In Kingdom Hearts II, after Roxas was integrated back into him, an awakened Sora and his friends resume their search for Riku and King Mickey, the latter's mentor Yen Sid re-familiarizing the trio with the Nobodies and Organization XIII's remaining members whom they deal alongside Maleficent and her right hand Pete. The three reunite with King Mickey and encounter Organization XIII's leader Xemnas, him and the Heartless Ansem revealed to the splintered halves of the real Ansem's apprentice Xehanort.[81][82] The Organization's plan is also revealed: regaining their lost hearts by using Keyblade users to create an artificial Kingdom Hearts from slain Emblem Heartless. Axel, a rogue Organization member who is Roxas' friend and first encountered Sora in Castle Oblivion, abducts Kairi in an attempt to see Roxas. But Axel's action only give Saix, his former friend and Xemnas' enforcer, leverage to force Sora into finishing what Roxas and Xion began. Axel sacrifices himself to help Sora's group reach The World That Never Was (Organization XIII's headquarters) and, after defeating Xemnas's right hand Xigbar, reunite with Riku and Kairi. DiZ, revealed to be the real Ansem, attempts dissipating some of the artificial Kingdom Hearts before being engulfed in an explosion when his extraction device self-destructs and is sent to the Realm of Darkness.[83] Sora and his friends then battle Xemnas.[84] After Sora and Riku defeat Xemnas, they get trapped in the Realm of Darkness, but a letter from Kairi summons a gateway for them, and the two are reunited with their friends at their home.[85] Sometime after his first adventure in Disney Castle, Sora discovered a portal at Disney Castle, and ventured through it to find a mysterious armour referred to as 'Lingering Will'. During their exchange, it mistaked Sora for Xehanort, after which Sora fought the mysterious armour. Sora won the battle, and the Lingering Will merely knelt down after this, saying that he once felt the power Sora possessed.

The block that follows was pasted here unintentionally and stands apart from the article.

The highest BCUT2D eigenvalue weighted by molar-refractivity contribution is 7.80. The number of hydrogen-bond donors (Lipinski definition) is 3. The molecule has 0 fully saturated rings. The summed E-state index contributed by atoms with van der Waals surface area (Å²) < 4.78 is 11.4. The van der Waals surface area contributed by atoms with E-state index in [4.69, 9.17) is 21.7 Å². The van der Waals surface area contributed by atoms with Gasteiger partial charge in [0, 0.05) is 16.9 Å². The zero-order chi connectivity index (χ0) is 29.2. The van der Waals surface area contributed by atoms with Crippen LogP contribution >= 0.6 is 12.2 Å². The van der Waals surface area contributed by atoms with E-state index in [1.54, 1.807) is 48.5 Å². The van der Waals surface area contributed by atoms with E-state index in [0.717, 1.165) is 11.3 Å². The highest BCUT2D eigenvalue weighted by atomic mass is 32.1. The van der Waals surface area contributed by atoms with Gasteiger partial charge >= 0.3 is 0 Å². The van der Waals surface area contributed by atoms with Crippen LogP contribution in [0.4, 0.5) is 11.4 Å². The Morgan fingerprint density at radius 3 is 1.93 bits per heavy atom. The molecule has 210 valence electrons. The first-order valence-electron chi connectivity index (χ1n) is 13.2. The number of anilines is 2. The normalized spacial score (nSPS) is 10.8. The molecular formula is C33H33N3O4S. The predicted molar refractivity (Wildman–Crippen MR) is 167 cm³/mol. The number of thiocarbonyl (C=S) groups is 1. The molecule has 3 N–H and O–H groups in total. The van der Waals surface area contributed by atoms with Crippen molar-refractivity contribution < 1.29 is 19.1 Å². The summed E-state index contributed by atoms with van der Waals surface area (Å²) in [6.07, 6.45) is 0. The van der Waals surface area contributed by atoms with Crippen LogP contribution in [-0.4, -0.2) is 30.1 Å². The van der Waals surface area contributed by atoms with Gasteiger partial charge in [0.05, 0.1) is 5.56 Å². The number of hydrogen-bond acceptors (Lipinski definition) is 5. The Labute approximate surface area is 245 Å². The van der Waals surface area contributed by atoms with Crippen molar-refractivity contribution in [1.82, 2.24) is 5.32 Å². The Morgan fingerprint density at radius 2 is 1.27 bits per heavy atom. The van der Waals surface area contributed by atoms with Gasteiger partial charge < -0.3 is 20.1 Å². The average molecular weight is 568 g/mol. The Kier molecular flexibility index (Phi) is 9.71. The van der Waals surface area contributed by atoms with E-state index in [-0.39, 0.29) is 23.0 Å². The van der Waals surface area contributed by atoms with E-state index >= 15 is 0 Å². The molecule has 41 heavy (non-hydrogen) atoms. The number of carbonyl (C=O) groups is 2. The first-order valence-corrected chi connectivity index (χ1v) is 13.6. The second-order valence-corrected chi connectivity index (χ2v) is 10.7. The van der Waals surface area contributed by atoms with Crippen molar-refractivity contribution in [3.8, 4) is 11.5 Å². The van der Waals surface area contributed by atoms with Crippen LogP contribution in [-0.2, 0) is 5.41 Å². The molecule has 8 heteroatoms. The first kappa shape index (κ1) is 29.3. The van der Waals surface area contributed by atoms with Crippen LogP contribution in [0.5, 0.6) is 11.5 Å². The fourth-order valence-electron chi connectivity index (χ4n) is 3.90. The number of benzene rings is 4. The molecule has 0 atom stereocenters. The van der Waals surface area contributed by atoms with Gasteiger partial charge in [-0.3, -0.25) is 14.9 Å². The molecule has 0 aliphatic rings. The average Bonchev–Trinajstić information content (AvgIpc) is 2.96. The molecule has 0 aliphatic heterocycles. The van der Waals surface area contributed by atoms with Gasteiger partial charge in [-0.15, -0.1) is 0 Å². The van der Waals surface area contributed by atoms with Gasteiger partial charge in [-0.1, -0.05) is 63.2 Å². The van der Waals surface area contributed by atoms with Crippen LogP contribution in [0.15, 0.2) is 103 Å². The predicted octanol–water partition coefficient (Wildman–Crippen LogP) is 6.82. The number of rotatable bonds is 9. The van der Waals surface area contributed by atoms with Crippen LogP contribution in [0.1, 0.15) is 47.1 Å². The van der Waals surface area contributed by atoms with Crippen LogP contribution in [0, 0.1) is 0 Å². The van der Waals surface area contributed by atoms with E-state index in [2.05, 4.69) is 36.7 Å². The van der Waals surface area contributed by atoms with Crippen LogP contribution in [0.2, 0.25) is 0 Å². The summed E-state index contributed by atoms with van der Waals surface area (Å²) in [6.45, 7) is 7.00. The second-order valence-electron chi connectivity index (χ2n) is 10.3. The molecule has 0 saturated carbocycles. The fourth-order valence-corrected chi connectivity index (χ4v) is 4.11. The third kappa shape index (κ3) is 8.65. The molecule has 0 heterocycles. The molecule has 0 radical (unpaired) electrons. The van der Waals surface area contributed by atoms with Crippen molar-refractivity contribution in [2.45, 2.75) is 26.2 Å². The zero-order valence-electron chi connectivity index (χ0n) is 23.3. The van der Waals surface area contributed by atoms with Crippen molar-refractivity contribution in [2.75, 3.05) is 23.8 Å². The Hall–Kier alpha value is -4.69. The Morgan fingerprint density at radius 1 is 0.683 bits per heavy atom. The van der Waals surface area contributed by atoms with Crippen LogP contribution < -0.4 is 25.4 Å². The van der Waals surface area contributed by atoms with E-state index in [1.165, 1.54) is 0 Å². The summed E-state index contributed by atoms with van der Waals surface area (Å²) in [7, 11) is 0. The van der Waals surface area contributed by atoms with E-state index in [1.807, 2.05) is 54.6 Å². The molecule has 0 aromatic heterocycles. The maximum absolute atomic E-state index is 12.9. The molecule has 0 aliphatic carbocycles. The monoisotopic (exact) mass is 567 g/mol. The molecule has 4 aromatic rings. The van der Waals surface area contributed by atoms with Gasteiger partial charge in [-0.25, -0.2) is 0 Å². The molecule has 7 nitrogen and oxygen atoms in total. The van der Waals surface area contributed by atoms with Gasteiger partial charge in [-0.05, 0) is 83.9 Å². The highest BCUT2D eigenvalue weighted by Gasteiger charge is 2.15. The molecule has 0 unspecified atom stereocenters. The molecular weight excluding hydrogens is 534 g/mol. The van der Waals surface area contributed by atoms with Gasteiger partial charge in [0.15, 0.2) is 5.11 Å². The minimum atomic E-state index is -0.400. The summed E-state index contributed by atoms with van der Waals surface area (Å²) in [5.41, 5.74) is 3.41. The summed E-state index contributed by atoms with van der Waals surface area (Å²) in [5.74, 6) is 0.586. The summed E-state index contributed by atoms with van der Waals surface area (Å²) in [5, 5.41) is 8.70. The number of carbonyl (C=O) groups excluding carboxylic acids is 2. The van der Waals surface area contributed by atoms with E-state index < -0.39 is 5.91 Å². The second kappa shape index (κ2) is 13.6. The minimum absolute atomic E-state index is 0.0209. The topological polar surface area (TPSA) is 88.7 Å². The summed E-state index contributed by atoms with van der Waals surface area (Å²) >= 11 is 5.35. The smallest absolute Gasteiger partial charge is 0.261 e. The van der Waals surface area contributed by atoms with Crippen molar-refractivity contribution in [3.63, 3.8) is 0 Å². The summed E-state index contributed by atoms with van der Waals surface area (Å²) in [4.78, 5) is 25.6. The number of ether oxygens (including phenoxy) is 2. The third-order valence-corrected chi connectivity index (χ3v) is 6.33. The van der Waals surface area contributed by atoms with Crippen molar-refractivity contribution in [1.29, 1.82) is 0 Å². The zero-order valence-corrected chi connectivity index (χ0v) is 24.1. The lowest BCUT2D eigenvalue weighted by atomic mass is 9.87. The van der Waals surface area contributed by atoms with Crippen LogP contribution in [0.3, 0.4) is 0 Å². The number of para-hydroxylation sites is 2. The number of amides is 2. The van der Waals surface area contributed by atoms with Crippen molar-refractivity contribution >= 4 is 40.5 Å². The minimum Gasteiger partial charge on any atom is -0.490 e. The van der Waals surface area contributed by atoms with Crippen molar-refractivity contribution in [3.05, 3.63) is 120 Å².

Sometime later after the events of the game, Sora, Riku, and Kairi receive a letter from King Mickey. The letter, written by Mickey during the events of Kingdom Hearts Coded, describes the parts of their past that Naminé learned while restoring Sora's memory.[86] As they read the letter, they learn of Xehanort's true identity as a Keyblade Master who sought the secrets of the Keyblade War which created their current reality and the fates that befall the apprentices of his friend Eraqus during the events of Kingdom Hearts Birth by Sleep: Terra having ended up possessed by Xehanort and made into the original being of Xehanort's Heartless and Xemnas were split from; Ventus sacrificing his heart by fighting his dark counterpart Vanitas while to prevent Xehanort from recreating the legendary χ-blade which allows the user to control Kingdom Hearts and hiding within four-year-old Sora's heart; and new Keyblade Master Aqua trapped within the Realm of Darkness while an amnesic Xehanort ended up Ansem's apprentice alongside his accomplice Braig (Xigbar's original self).[87] King Mickey also discovers that the destruction of "Ansem" and Xemnas has led to Xehanort's restoration.[88] To combat the new threat Xehanort poses, Sora and Riku take an exam to attain the Mark of Mastery that will allow them to become Keyblade Masters themselves.[89]